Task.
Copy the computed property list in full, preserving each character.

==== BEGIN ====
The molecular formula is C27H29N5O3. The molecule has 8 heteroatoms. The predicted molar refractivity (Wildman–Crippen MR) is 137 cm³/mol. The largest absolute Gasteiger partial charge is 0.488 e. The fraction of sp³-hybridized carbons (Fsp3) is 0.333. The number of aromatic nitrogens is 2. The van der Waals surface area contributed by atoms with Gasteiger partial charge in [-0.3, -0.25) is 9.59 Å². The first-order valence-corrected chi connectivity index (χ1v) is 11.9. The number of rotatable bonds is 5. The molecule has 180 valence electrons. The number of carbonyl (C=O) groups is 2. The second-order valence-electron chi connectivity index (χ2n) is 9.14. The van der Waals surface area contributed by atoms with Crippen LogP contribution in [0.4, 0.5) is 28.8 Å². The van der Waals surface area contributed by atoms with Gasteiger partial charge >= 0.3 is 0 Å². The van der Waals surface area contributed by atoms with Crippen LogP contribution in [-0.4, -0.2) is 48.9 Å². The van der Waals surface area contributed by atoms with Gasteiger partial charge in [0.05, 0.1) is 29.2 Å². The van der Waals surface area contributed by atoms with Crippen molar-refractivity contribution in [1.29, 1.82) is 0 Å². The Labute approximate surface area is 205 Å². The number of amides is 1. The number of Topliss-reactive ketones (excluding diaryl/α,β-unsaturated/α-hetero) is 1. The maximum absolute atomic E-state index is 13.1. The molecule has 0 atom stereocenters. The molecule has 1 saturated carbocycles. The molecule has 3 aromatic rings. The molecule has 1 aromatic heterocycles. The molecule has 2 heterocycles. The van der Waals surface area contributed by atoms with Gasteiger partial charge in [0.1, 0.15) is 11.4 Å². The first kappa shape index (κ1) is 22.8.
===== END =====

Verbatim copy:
The molecular formula is C27H29N5O3. The molecule has 8 heteroatoms. The predicted molar refractivity (Wildman–Crippen MR) is 137 cm³/mol. The largest absolute Gasteiger partial charge is 0.488 e. The fraction of sp³-hybridized carbons (Fsp3) is 0.333. The number of aromatic nitrogens is 2. The van der Waals surface area contributed by atoms with Gasteiger partial charge in [-0.3, -0.25) is 9.59 Å². The first-order valence-corrected chi connectivity index (χ1v) is 11.9. The number of rotatable bonds is 5. The molecule has 180 valence electrons. The number of carbonyl (C=O) groups is 2. The second-order valence-electron chi connectivity index (χ2n) is 9.14. The van der Waals surface area contributed by atoms with Crippen LogP contribution in [0.4, 0.5) is 28.8 Å². The van der Waals surface area contributed by atoms with Gasteiger partial charge >= 0.3 is 0 Å². The van der Waals surface area contributed by atoms with Crippen LogP contribution in [-0.4, -0.2) is 48.9 Å². The van der Waals surface area contributed by atoms with Gasteiger partial charge in [0.05, 0.1) is 29.2 Å². The van der Waals surface area contributed by atoms with Crippen molar-refractivity contribution in [1.29, 1.82) is 0 Å². The Labute approximate surface area is 205 Å². The number of amides is 1. The number of Topliss-reactive ketones (excluding diaryl/α,β-unsaturated/α-hetero) is 1. The maximum absolute atomic E-state index is 13.1. The molecule has 0 atom stereocenters. The molecule has 1 saturated carbocycles. The molecule has 3 aromatic rings. The molecule has 1 aromatic heterocycles. The molecule has 2 heterocycles. The van der Waals surface area contributed by atoms with Gasteiger partial charge in [0.1, 0.15) is 11.4 Å². The first kappa shape index (κ1) is 22.8.